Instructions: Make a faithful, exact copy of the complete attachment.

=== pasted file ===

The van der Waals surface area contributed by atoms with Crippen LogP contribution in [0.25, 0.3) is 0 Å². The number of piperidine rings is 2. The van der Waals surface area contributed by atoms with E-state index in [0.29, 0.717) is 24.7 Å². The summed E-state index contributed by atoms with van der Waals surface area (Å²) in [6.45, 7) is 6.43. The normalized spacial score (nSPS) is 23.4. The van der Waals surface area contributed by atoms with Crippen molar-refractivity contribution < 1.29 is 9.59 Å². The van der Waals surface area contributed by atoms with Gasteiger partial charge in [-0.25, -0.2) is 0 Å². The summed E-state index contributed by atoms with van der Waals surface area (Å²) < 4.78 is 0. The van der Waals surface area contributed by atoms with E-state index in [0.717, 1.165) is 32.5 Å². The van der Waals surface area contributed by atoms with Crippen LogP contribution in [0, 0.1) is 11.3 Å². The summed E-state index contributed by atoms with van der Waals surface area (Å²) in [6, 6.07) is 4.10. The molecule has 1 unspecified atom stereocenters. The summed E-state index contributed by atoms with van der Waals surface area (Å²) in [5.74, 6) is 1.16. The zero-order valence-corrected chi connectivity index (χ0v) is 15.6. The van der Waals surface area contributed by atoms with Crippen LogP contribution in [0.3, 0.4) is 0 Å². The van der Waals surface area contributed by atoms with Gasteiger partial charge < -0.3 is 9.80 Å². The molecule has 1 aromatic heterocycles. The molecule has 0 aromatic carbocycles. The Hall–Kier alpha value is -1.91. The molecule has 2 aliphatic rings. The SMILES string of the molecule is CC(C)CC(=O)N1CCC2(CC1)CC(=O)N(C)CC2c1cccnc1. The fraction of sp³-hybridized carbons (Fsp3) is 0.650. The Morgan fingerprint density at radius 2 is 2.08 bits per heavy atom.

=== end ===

The van der Waals surface area contributed by atoms with Crippen LogP contribution in [0.25, 0.3) is 0 Å². The number of piperidine rings is 2. The van der Waals surface area contributed by atoms with E-state index in [0.29, 0.717) is 24.7 Å². The summed E-state index contributed by atoms with van der Waals surface area (Å²) in [6.45, 7) is 6.43. The normalized spacial score (nSPS) is 23.4. The van der Waals surface area contributed by atoms with Crippen molar-refractivity contribution < 1.29 is 9.59 Å². The van der Waals surface area contributed by atoms with Gasteiger partial charge in [-0.25, -0.2) is 0 Å². The summed E-state index contributed by atoms with van der Waals surface area (Å²) < 4.78 is 0. The van der Waals surface area contributed by atoms with E-state index in [0.717, 1.165) is 32.5 Å². The van der Waals surface area contributed by atoms with Crippen LogP contribution in [0, 0.1) is 11.3 Å². The summed E-state index contributed by atoms with van der Waals surface area (Å²) in [6, 6.07) is 4.10. The molecule has 1 unspecified atom stereocenters. The summed E-state index contributed by atoms with van der Waals surface area (Å²) in [5.74, 6) is 1.16. The zero-order valence-corrected chi connectivity index (χ0v) is 15.6. The van der Waals surface area contributed by atoms with Crippen LogP contribution in [0.3, 0.4) is 0 Å². The van der Waals surface area contributed by atoms with Gasteiger partial charge < -0.3 is 9.80 Å². The molecule has 1 aromatic heterocycles. The molecule has 0 aromatic carbocycles. The Hall–Kier alpha value is -1.91. The molecule has 2 aliphatic rings. The SMILES string of the molecule is CC(C)CC(=O)N1CCC2(CC1)CC(=O)N(C)CC2c1cccnc1. The fraction of sp³-hybridized carbons (Fsp3) is 0.650. The Morgan fingerprint density at radius 2 is 2.08 bits per heavy atom.